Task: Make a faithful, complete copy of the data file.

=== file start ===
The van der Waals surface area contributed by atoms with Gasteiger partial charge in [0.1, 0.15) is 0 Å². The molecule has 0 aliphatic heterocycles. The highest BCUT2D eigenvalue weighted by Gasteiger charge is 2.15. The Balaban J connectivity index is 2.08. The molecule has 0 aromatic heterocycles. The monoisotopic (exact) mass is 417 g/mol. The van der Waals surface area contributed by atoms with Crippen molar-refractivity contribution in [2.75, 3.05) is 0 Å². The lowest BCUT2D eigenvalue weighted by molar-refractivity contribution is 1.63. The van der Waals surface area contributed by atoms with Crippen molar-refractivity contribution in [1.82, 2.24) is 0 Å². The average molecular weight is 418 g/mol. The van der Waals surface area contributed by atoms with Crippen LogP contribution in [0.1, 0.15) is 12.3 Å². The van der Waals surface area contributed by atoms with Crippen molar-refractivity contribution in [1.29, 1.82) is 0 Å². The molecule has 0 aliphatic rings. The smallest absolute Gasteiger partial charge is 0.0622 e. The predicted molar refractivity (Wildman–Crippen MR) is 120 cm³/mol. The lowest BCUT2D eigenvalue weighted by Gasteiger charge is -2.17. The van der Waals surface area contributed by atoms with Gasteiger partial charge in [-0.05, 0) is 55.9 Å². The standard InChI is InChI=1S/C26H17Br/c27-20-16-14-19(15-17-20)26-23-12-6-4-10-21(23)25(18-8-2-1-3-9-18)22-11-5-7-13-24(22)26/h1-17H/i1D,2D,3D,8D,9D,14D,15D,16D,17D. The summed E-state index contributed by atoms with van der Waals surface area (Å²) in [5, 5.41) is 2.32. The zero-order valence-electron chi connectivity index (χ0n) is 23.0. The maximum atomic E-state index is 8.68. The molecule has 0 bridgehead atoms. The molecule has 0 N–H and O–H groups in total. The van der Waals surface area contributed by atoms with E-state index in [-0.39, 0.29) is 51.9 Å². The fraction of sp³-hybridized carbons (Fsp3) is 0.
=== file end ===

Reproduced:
The van der Waals surface area contributed by atoms with Gasteiger partial charge in [0.1, 0.15) is 0 Å². The molecule has 0 aliphatic heterocycles. The highest BCUT2D eigenvalue weighted by Gasteiger charge is 2.15. The Balaban J connectivity index is 2.08. The molecule has 0 aromatic heterocycles. The monoisotopic (exact) mass is 417 g/mol. The van der Waals surface area contributed by atoms with Crippen molar-refractivity contribution in [2.75, 3.05) is 0 Å². The lowest BCUT2D eigenvalue weighted by molar-refractivity contribution is 1.63. The van der Waals surface area contributed by atoms with Crippen molar-refractivity contribution in [1.82, 2.24) is 0 Å². The average molecular weight is 418 g/mol. The van der Waals surface area contributed by atoms with Crippen LogP contribution in [0.1, 0.15) is 12.3 Å². The van der Waals surface area contributed by atoms with Crippen molar-refractivity contribution in [1.29, 1.82) is 0 Å². The molecule has 0 aliphatic rings. The smallest absolute Gasteiger partial charge is 0.0622 e. The predicted molar refractivity (Wildman–Crippen MR) is 120 cm³/mol. The lowest BCUT2D eigenvalue weighted by Gasteiger charge is -2.17. The van der Waals surface area contributed by atoms with Gasteiger partial charge in [-0.05, 0) is 55.9 Å². The standard InChI is InChI=1S/C26H17Br/c27-20-16-14-19(15-17-20)26-23-12-6-4-10-21(23)25(18-8-2-1-3-9-18)22-11-5-7-13-24(22)26/h1-17H/i1D,2D,3D,8D,9D,14D,15D,16D,17D. The summed E-state index contributed by atoms with van der Waals surface area (Å²) in [5, 5.41) is 2.32. The zero-order valence-electron chi connectivity index (χ0n) is 23.0. The maximum atomic E-state index is 8.68. The molecule has 0 bridgehead atoms. The molecule has 0 N–H and O–H groups in total. The van der Waals surface area contributed by atoms with E-state index in [-0.39, 0.29) is 51.9 Å². The fraction of sp³-hybridized carbons (Fsp3) is 0.